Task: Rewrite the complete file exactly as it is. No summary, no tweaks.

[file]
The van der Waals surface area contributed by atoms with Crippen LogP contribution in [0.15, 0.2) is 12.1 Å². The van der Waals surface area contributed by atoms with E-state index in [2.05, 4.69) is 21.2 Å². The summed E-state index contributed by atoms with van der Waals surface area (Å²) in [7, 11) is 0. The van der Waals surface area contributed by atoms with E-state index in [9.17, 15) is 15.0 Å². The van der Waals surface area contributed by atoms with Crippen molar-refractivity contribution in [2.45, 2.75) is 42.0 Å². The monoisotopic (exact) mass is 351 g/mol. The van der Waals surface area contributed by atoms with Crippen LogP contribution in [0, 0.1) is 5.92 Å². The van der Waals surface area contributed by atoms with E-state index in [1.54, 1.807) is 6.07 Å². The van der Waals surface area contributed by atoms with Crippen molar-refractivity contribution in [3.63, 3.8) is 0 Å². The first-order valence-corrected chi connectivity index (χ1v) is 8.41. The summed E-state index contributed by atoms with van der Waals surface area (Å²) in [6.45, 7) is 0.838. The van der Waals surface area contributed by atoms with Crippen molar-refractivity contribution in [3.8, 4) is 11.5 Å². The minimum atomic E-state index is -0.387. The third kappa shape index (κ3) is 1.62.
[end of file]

The van der Waals surface area contributed by atoms with Crippen LogP contribution in [0.15, 0.2) is 12.1 Å². The van der Waals surface area contributed by atoms with E-state index in [2.05, 4.69) is 21.2 Å². The summed E-state index contributed by atoms with van der Waals surface area (Å²) in [7, 11) is 0. The van der Waals surface area contributed by atoms with E-state index in [9.17, 15) is 15.0 Å². The van der Waals surface area contributed by atoms with Crippen molar-refractivity contribution in [2.45, 2.75) is 42.0 Å². The monoisotopic (exact) mass is 351 g/mol. The van der Waals surface area contributed by atoms with Crippen LogP contribution in [0, 0.1) is 5.92 Å². The van der Waals surface area contributed by atoms with E-state index in [1.54, 1.807) is 6.07 Å². The van der Waals surface area contributed by atoms with Crippen molar-refractivity contribution in [3.63, 3.8) is 0 Å². The first-order valence-corrected chi connectivity index (χ1v) is 8.41. The summed E-state index contributed by atoms with van der Waals surface area (Å²) in [6.45, 7) is 0.838. The van der Waals surface area contributed by atoms with Crippen molar-refractivity contribution in [3.8, 4) is 11.5 Å². The minimum atomic E-state index is -0.387. The third kappa shape index (κ3) is 1.62.